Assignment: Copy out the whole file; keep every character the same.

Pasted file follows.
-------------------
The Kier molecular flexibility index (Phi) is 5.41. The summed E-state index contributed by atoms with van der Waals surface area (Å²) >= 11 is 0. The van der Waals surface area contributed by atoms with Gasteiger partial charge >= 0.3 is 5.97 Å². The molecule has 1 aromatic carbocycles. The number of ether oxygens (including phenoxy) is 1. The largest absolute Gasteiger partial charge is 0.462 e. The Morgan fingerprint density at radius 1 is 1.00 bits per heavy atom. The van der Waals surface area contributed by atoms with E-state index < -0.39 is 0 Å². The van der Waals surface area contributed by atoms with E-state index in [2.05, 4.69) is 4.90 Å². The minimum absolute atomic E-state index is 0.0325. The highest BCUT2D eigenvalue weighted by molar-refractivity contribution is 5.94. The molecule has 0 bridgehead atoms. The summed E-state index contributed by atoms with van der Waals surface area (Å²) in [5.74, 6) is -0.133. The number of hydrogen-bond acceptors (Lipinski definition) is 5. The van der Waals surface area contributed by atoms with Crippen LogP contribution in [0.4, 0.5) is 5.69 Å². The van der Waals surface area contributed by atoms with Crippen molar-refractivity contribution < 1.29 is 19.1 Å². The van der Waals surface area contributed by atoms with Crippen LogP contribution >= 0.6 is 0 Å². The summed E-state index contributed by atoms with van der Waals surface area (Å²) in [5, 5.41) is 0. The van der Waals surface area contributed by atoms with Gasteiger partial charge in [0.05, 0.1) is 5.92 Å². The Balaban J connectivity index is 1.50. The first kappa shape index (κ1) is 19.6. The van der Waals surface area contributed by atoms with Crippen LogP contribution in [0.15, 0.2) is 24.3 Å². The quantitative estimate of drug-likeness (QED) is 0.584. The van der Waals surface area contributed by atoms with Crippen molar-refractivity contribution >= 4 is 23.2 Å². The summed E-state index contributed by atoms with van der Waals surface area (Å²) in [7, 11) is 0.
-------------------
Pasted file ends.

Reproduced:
The Kier molecular flexibility index (Phi) is 5.41. The summed E-state index contributed by atoms with van der Waals surface area (Å²) >= 11 is 0. The van der Waals surface area contributed by atoms with Gasteiger partial charge >= 0.3 is 5.97 Å². The molecule has 1 aromatic carbocycles. The number of ether oxygens (including phenoxy) is 1. The largest absolute Gasteiger partial charge is 0.462 e. The Morgan fingerprint density at radius 1 is 1.00 bits per heavy atom. The van der Waals surface area contributed by atoms with E-state index < -0.39 is 0 Å². The van der Waals surface area contributed by atoms with E-state index in [2.05, 4.69) is 4.90 Å². The minimum absolute atomic E-state index is 0.0325. The highest BCUT2D eigenvalue weighted by molar-refractivity contribution is 5.94. The molecule has 0 bridgehead atoms. The summed E-state index contributed by atoms with van der Waals surface area (Å²) in [5.74, 6) is -0.133. The number of hydrogen-bond acceptors (Lipinski definition) is 5. The van der Waals surface area contributed by atoms with Crippen LogP contribution in [0.4, 0.5) is 5.69 Å². The van der Waals surface area contributed by atoms with Crippen molar-refractivity contribution < 1.29 is 19.1 Å². The van der Waals surface area contributed by atoms with Crippen LogP contribution >= 0.6 is 0 Å². The summed E-state index contributed by atoms with van der Waals surface area (Å²) in [5, 5.41) is 0. The van der Waals surface area contributed by atoms with Gasteiger partial charge in [0.05, 0.1) is 5.92 Å². The Balaban J connectivity index is 1.50. The first kappa shape index (κ1) is 19.6. The van der Waals surface area contributed by atoms with Crippen LogP contribution in [0.15, 0.2) is 24.3 Å². The quantitative estimate of drug-likeness (QED) is 0.584. The van der Waals surface area contributed by atoms with Crippen molar-refractivity contribution >= 4 is 23.2 Å². The summed E-state index contributed by atoms with van der Waals surface area (Å²) in [7, 11) is 0.